Thursday, May 17, 2012

Ghetto Tattoo

Yesterday on my way home from school I drove past a surprising sight. A rather fair man was standing on the steps in front of his house talking on the phone. He was shirtless and across his glowing-in-the-sun lower abdomen was a large tattoo that read "GHETTO." I stared as long as I could and then drove on to the stop sign at the end of the block.

And then I sat there. Damn it. I wanted a photo of that tattoo. I'd seen some pretty rough looking people on that street. It's not a street I would want to live on, in fact. That guy with the tattoo would probably be considered a rough looking character by most people. He had a fucking tattoo that said GHETTO on his belly, after all. He might not appreciate me gawking at him.

That tattoo was really calling to me though. It was big. It said GHETTO. And when had I ever been scared of rough looking characters?

I threw my van into reverse and backed up the way I'd come on the one-way street. It curves, so of course I hit the curb -- three times. Of course I did. Way to let him know a crazy woman is backing the wrong way down a one-way street. I finally gave up stopped about 100 feet away and walked down in the street to the house.

As I came into view around the bushes that hid most of the porch, a big boxer hit the end of his chain, barking a warning greeting. The guy yelled at him, "Down, Psycho! Stop barking at the lady."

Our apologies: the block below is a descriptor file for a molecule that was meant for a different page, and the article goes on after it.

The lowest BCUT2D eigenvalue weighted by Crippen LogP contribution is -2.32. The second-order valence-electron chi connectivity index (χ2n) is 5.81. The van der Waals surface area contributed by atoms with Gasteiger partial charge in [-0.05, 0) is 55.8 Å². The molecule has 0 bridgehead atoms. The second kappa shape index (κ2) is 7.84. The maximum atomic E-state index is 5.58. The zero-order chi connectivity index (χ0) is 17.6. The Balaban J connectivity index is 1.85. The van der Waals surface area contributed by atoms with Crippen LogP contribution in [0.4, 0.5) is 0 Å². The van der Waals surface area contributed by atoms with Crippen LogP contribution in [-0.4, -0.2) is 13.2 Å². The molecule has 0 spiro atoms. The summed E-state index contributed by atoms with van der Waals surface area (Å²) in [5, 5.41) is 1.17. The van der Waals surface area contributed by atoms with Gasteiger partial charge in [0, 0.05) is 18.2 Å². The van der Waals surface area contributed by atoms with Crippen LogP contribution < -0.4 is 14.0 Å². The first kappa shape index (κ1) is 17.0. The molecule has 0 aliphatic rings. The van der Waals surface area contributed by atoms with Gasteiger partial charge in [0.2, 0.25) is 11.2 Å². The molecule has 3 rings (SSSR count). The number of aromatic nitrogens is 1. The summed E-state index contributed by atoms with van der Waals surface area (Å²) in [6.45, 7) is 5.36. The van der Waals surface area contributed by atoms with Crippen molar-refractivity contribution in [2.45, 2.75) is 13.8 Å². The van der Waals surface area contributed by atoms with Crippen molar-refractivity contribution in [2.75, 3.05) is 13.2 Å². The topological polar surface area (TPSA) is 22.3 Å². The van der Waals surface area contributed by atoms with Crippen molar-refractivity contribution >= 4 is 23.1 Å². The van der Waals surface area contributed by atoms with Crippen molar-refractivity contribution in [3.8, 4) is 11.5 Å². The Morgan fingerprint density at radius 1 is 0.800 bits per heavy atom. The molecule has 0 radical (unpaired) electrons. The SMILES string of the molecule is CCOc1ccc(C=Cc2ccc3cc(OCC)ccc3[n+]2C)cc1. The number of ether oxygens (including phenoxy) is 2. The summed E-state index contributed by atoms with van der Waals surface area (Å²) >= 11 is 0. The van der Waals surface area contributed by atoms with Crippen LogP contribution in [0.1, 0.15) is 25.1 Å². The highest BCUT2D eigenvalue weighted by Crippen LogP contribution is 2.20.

I said, "I'm sorry to bother you...." Psycho was still barking and lunging, so the guy yelled at him again, said "Just a minute" to whomever he was talking to, and walked toward me. "Psycho, I said shut up!" He made a menacing move toward the boxer. The dog stopped barking, but he stayed at the end of his chain, pulling. I'm pretty sure he wanted a pat on the head, but I didn't get close enough to see. He might have wanted to eat my liver.

"I'm sorry to interrupt your phone call," I said. "I don't mean to be rude, but I wondered if I could take a photo of your tattoo." I held my crappy dumb phone up and wished I had my fancy SLR with me. I could see he had a bunch of other tattoos on various parts of his body.

"Hold on," he said into the phone. "There's a lady here trying to talk to me."

"I was ... ummm ... driving by and I saw your tattoo and ... I really don't want to be rude, but could I take a photo of your tattoo? My daughter loves tattoos and I like to send her photos of unusual tattoos I see."

"Sure. Go ahead." He posed. I took the photo.

"Mom, I gotta go. Some lady wants to take pictures of my tattoos." He snapped his phone shut. I smiled inside. He was talking to his mom.

"I got all of these in prison," he said. Oh.